Craig Strete was born on May 6, 1950.
Strete was nominated for two Nebula Awards in 1976 for the short story “Time Deer” and the novelette “The Bleeding Man,” both published in December of 1974. He received a third Nebula nomination in 1981 for the short story “A Sunday Visit with Great-Grandfather,” which also placed in that year’s Locus Poll. His first collection was initially published in the Netherlands with subsequent collections appearing in the United States.
He published the magazine Red Planet Earth in 1974, focusing on Native American science fiction, and his novels have been published under his own name and the pseudonym Sovereign Falconer. He is of Cherokee descent and Native American themes and characters often appear in his works.
“Time Deer” was originally published in the November 1974 issue of Worlds of If, edited by Jim Baen. Baen included it in The Best from If, Volume III and Harry Harrison and Brian Aldiss selected it for their Best SF: 1974. The story was included in Nebula Award Stories Eleven, edited by Ursula K. Le Guin. Strete included it in his collection If All Else Fails…, which was first published in Dutch. In 1986, Joseph D. Olander, Martin H. Greenberg, and Frederik Pohl picked it as a representative story for Worlds of If: A Retrospective Anthology. The story was been translated into Dutch, French, German, and Italian.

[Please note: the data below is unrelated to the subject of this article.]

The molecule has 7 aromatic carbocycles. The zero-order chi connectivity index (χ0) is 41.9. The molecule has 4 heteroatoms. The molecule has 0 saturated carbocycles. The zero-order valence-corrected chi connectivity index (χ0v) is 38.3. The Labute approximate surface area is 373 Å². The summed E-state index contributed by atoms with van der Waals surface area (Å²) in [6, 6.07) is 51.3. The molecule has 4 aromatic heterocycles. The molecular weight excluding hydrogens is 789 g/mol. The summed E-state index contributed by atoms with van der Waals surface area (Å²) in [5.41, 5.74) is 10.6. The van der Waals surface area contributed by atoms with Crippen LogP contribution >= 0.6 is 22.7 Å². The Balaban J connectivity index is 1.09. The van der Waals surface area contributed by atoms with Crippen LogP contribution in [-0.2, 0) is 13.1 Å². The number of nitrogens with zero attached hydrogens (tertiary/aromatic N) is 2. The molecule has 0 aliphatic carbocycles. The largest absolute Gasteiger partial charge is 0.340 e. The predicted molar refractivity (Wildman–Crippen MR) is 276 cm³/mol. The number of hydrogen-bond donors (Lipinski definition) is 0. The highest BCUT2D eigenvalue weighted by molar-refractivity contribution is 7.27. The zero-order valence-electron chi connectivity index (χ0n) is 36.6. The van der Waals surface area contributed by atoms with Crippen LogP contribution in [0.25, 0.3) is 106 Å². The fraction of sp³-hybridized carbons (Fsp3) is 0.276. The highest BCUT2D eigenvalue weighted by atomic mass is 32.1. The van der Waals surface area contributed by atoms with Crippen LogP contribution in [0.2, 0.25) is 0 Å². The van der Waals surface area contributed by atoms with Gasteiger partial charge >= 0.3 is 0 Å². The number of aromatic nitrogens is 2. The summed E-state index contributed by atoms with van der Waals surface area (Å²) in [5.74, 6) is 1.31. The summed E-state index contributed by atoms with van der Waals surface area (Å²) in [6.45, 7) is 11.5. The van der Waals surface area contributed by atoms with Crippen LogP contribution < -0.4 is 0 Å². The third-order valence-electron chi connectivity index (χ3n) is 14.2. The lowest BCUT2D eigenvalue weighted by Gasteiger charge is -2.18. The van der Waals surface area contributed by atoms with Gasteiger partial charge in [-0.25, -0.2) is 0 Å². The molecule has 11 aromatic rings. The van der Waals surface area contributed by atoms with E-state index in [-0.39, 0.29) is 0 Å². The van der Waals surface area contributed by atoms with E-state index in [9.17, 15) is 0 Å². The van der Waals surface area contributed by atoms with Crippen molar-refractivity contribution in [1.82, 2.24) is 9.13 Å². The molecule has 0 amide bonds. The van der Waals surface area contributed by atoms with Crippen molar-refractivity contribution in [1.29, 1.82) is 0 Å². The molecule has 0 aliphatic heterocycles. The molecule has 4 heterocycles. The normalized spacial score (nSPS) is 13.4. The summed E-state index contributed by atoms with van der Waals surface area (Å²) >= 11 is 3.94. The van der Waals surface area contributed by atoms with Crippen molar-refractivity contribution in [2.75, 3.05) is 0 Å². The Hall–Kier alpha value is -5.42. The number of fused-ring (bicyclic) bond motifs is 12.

In “Time Deer” Strete takes a look at an eighty year old man whose daughter-in-law and son have decided it is time for him to enter a nursing home. Even as his son, Frank Strong Bull, has conflicted feelings about the action and Frank’s over-bearing wife, Sheila, just wants to get the man put away, he communes with his past, focusing his attention on a deer, although whether the animal is actually there or not is left up to the reader.